The capital is the administrative, shopping, and population centre of the country, with around 200,000 people. It has the highest number of expats, but they are diplomats, NGO workers, consultants and the like, rather than remote workers or foreigners who moved here for the sun or the cheap cost of living.
Podgorica itself has a reputation as a boring and ugly city but it’s actually very liveable and even attractive once you get to the northern parts of the city. It’s compact and walkable (with cheap taxis when needed), and has a low cost of living. 350-400 euro a month gets you a nice foreigner apartment.
Its other advantages are that it is a year-round city: with malls, gyms, yoga studios, dance studios, restaurants, bars and cafes that work all year round; and accessibility. Podgorica is central in the country and well-connected to everywhere by bus, road and train. Kolašin’s ski centres are a little over an hour away, the coast is 45 minutes away, Lake Skadar is half an hour away.
It’s also the opposite of the coastal towns in that it is full in the winter and empties out in the summer, on holidays, and on Sundays. Most locals have weekend houses, family village houses, or coastal apartments that they escape to on non-working days.
The main disadvantage in Podgorica is summer. Podgorica is in a basin that acts like an oven and temperatures can reach 40C and stay there for weeks. On hot days the town completely empties of people; everyone leaves town or hides in their air conditioned apartments.
There are few smaller towns and dozens of small villages around Podgorica in ten to thirty minutes drive, which are considered incredibly distant by locals but really not that far if you’re from a bigger country. If you have a car, it’s definitely an option to live near Podgorica in a smaller and quieter place and just drive in for the supermarket and errands.
Cetinje is the biggest, a town of 17,000 people up in the mountains thirty minutes from Podgorica. It’s the old royal capital and cultural centre, and is a nice-looking town with some good museums and attractive old buildings.
It’s not far away from Podgorica but has quite different weather: snow in winter and five degrees cooler in summer. It has terrible air quality in winter, as locals mostly use wood stoves and the smog just sits over the town. It’s popular in summer for cooler weather and cheap restaurants.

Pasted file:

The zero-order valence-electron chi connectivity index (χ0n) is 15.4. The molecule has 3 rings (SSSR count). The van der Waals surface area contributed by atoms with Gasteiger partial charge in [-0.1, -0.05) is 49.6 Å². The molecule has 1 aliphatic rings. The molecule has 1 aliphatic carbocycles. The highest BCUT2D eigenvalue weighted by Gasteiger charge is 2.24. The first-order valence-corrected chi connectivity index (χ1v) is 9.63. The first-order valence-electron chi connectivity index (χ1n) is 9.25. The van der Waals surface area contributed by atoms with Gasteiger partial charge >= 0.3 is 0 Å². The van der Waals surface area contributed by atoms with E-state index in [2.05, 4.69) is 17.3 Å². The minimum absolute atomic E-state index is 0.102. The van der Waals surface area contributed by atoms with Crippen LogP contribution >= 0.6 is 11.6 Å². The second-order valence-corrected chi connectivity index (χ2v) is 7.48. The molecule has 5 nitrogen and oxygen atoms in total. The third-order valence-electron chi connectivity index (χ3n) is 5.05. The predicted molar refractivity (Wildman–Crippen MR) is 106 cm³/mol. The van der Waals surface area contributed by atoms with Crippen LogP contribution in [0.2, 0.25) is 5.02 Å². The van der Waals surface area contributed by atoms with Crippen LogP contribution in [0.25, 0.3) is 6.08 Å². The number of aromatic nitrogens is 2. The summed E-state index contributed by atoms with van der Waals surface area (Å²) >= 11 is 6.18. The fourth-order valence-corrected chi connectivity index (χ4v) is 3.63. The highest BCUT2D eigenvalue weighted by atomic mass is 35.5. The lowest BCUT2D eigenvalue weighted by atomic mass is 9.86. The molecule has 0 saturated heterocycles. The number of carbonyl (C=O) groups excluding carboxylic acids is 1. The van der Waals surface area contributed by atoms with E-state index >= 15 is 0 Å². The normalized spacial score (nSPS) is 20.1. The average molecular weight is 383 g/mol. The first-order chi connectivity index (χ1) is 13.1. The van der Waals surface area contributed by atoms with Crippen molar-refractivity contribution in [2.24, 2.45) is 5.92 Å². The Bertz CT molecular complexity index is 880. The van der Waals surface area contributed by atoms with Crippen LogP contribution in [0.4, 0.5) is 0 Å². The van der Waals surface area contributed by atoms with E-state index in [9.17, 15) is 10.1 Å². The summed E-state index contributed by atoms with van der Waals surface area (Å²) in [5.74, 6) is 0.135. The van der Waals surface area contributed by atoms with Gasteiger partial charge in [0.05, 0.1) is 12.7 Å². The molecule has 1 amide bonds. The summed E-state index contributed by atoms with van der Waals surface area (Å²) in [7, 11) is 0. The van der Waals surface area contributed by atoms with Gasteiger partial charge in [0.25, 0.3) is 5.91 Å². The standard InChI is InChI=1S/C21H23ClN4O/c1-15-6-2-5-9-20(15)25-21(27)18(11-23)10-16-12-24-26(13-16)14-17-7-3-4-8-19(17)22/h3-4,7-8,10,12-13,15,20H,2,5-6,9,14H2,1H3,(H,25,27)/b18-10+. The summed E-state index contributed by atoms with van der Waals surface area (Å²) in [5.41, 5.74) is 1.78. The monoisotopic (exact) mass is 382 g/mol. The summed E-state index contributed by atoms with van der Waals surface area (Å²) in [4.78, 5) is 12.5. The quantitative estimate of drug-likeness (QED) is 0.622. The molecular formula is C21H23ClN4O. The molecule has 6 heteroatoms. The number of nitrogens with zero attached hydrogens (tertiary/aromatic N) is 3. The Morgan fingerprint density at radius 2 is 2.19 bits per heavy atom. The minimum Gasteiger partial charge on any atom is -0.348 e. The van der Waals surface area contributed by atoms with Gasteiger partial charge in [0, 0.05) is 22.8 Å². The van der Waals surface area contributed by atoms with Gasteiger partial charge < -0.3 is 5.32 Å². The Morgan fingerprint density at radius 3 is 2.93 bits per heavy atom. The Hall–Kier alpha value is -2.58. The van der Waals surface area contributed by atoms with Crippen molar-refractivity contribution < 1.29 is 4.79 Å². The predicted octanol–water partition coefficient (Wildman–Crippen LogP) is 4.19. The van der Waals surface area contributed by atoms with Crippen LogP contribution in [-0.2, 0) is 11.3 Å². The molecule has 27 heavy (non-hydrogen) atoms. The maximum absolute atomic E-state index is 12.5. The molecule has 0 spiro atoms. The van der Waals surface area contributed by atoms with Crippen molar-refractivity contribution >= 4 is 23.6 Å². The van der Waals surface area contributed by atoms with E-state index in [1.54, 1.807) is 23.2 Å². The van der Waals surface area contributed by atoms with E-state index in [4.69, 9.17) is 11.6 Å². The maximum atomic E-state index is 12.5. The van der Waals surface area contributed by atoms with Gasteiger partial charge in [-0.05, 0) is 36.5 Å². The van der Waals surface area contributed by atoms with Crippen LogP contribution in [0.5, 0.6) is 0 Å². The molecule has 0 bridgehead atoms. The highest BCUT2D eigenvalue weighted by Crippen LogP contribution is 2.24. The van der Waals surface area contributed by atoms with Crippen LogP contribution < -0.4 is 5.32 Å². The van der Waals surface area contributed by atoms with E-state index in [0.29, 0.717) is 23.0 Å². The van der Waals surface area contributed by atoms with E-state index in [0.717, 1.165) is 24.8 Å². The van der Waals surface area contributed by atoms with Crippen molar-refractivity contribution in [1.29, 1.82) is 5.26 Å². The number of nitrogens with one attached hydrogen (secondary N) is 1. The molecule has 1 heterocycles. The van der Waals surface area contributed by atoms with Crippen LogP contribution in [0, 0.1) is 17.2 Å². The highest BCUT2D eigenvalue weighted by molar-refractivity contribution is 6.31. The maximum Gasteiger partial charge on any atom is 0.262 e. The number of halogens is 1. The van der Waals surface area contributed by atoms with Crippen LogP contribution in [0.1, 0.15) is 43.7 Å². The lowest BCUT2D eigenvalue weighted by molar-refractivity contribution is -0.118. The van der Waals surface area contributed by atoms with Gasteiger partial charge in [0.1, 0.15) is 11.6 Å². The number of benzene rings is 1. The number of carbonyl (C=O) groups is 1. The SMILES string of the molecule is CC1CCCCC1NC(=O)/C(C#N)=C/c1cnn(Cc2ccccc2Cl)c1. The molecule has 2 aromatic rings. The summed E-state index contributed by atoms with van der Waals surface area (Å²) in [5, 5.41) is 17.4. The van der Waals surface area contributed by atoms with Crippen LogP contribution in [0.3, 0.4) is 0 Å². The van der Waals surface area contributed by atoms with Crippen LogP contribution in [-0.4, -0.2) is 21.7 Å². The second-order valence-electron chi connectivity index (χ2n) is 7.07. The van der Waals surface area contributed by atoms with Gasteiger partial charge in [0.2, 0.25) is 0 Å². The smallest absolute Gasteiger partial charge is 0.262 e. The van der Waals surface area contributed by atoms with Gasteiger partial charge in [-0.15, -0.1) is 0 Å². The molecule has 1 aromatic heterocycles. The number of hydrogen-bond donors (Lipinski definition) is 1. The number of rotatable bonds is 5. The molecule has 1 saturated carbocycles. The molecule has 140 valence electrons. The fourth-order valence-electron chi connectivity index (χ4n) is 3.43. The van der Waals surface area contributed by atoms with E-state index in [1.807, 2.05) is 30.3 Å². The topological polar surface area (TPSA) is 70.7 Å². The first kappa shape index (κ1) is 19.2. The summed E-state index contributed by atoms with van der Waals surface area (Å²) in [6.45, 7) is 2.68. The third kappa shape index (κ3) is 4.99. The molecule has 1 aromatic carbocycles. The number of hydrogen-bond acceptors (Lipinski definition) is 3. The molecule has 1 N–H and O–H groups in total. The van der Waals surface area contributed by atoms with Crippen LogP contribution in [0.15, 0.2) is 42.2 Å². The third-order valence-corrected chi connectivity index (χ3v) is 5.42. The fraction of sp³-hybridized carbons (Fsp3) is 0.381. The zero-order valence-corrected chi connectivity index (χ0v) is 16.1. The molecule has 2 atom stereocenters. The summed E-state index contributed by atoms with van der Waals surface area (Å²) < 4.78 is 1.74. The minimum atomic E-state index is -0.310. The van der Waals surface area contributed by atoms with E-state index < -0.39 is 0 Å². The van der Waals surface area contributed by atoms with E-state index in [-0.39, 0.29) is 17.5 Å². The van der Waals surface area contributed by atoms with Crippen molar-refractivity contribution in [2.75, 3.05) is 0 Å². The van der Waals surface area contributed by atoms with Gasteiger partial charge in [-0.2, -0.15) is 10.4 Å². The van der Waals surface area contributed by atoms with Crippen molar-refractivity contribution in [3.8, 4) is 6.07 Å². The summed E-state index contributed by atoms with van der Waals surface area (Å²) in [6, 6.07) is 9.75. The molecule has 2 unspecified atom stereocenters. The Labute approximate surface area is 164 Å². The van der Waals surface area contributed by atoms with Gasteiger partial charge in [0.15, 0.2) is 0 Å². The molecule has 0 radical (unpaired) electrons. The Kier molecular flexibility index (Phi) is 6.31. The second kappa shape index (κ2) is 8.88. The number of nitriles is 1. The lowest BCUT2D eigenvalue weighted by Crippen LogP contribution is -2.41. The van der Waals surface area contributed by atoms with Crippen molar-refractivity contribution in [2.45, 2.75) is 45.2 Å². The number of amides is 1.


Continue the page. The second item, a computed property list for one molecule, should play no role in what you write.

The north of Montenegro is mountainous and gorgeous, with jaw-dropping scenery, ski centres, national parks, and a mix of tourist towns and traditional life.
Nikšič is a central town of 60,000 people. I’ve never met an expat who lives there, but I’m told the people are friendly and prices are lower than Podgorica. It’s also only 45 minutes from the capital and connected by both bus and train.
Kolašin is a mountain town of about 3,000 people where the main ski centres are located. It’s a pretty tiny town with one main street, but is a hiking and nature centre in the summer and ski town in the winter. It’d make a decent base for the winter if you are a keen skier but accommodation could be hard to come by when everything is full in the peak ski season (January and February).
Žabljak is way up in the north, right next to Durmitor national park. It’s a very small town of around 1,500 people that expands to ten times that in the summer with tourists and locals hiking and escaping the heat. It’s extremely beautiful but the climate is cold: even in a heatwave daytime temperatures rarely get to 25C and winter nights can get as low as -15C!
I hope that helps with your decision of where to live in Montenegro! If you’re serious about living here, I’d recommend spending some time in a few of these towns to see which one you click with.
On the outskirts of the capital city of Montenegro, Podgorica, are the ruins of the Roman town of Doclea – Duklja in the local language. The town dates back around 2000 years and was lived in until around 500 AD, when either an earthquake (or an invasion) led to its destruction.
Having lived in Montenegro without a car for a couple of years (for me, everyone is driving on the wrong side of the road), I’ve taken public transport literally all over the country.
The trains and buses are pretty basic but are inexpensive, surprisingly frequent and usually on time. However, using them can be tricky without these few simple tips that will make your journeys around the country much, much easier.
Budva is probably the most well-known town in Montenegro, and when I meet people who have visited this country before, it’s usually to Budva on the Adriatic coast.
In summer it’s incredibly crowded and busy, a town of bars and beaches and nightclubs and with every one of its many apartment buildings full of tourists from Russia, Serbia, and elsewhere.
It also has a small but beautiful Old Town, and out of season, it’s a different place. Without the crowds in its narrow streets, its charms are more visible. I went on a sunny day in mid-October for a wander round the Old Town.
When I moved to Montenegro, I didn’t know a single word of the language. I read some online guides to useful Serbian phrases (it’s the same language, just with a different name) but half of the words I never heard anyone use or I heard them in a different context and was just confused all the time.
After two years here, I have a little more of a grip on the basics and have written out some useful phrases and their context that will help you out on your trip to Montenegro or in your first phase of moving here.
Ulcinj is a seaside town on the south coast of Montenegro, near the border with Albania. While it’s most famous in Montenegro for the 12km long stretch of sand that is Velika Plaža, I like it for the diversity of beaches, the chaotic edge, and the seafood.